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2005 05 24
Re.Designing Business in Toronto
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Toronto is sitting on the biggest business opportunity of its life. We have to make sure that we don’t blow it.

The Rotman School of Management wants to save business education and management practices from the dust-bin of history. Rotman’s eureka insight? Design.

Amidst all the new architecture of the University of Toronto, Dean Roger Martin has been building a new kind of business school. The least of the ambitions Rotman has set for itself is to crack the top 10 of the world’s best B schools. More audaciously, the Rotman crew are threatening to turn the orthodoxies of business education, and the gospel according to Harvard, on its head.

Mihnea Moldoveanu, a philosophically inclined professor of strategy, with a Harvard MBA and a Ph.D in engineering from M.I.T., directs the school’s Institute for Integrative Thinking: the engine of Rotman’s intellectual capital. Glen Whyte has led the effort to rewrite of Rotman’s MBA curriculum, which synthesizes Liberal Arts thinking with B school fundamentals, and then weaves in diverse stands of oblique knowledge via its Integrative Thinking core.

Roger Martin left a dazzling career as a management consultant with Monitor Group to come back to Canada (he’s a native) to be the new dean of U of T’s newly “re-designed” business school. A huge capital contribution by Joseph Rotman got the reformation project moving, and under Martin the school has been incredibly successful at attracting investment in and attention to what he described in Fast Company as Business School 2.0 back in 1999.

Lately, however, Roger Martin has been making a lot of joyful noise about design, and its relevance to business. In the Winter 2004 issue of the Rotman magazine, he wrote:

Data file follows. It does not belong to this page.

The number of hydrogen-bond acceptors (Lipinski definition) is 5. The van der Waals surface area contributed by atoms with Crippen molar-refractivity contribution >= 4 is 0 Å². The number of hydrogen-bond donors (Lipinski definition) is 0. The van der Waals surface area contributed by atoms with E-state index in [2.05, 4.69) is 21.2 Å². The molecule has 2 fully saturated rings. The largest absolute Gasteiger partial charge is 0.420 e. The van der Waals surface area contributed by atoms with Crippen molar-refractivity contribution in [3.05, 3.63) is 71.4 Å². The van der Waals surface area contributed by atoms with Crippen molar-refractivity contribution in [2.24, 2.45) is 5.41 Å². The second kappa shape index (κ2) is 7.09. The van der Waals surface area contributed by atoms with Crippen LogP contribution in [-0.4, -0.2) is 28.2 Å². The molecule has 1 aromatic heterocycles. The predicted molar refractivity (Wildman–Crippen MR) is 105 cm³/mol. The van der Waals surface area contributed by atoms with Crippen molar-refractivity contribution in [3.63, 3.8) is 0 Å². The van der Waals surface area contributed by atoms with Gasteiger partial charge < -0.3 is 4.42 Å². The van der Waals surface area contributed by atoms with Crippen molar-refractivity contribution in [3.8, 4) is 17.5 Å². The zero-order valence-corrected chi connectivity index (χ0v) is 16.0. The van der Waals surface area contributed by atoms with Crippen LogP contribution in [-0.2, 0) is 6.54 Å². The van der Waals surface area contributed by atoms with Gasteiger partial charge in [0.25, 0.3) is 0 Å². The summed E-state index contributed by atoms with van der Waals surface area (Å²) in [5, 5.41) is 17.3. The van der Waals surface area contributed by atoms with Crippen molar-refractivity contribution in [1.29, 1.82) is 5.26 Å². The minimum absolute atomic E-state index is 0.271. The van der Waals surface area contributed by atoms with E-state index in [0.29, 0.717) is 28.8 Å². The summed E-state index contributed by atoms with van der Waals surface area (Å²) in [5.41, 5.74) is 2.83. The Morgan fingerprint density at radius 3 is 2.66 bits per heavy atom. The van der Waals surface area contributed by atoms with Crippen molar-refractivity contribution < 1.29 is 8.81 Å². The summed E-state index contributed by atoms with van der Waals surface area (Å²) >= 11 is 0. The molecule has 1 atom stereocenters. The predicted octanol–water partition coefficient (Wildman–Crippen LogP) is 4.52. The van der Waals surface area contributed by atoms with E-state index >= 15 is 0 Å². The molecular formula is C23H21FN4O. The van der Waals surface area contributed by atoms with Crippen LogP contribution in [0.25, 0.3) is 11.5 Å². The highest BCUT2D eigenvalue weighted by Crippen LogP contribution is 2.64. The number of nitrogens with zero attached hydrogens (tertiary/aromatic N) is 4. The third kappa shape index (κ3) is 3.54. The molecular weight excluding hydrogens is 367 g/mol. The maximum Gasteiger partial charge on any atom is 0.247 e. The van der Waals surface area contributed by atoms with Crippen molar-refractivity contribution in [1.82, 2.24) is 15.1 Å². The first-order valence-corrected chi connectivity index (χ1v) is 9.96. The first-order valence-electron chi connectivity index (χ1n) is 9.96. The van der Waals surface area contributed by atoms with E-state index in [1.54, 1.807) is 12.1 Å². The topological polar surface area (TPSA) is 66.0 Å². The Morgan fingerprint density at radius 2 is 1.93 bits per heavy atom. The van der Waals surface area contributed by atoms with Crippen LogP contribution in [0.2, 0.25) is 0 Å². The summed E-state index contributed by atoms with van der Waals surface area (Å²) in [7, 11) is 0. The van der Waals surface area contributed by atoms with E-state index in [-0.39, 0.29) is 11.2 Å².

“we must change the focus of our thinking about design and business. The trends discussed here have generated increased interest in design by the business world, but it is largely focused on ‘the business of design’: the traditional business world is trying to figure out what
designers do, how they do it, and how best to manage them. This misses the point fundamentally, and it won’t save the traditional firm. The focus should actually be placed on ‘the design of business’: We need to think much more about designing our businesses to provide elegant products and services in the most graceful manner possible. Business people don’t need to understand designers better: they need to be designers. They need to think and work like designers, have attitudes like designers, and learn to evaluate each other as designers do. Most companies' top managers will tell you that they have spent the bulk of their time over the last decade on improvement. Now it's no longer enough to get better; you have to ‘get different’.”

This is an incredible challenge. It offers up the opportunity to bring together two of this city’s most powerful resources: business and design. We all need to become a part of this ambition. Redesigning the business of Toronto is an obvious place to start.

If the past 20 years has seen the move of computing and information technology from the margins to the center of business models and practices, the next development of the knowledge economy will be the ascendancy of design. Please, let’s not let this be yet another great Canadian-born experiment that we were not courageous enough to try at home.
[email this story] Posted by Michael Anton Dila on 05/24 at 02:38 PM

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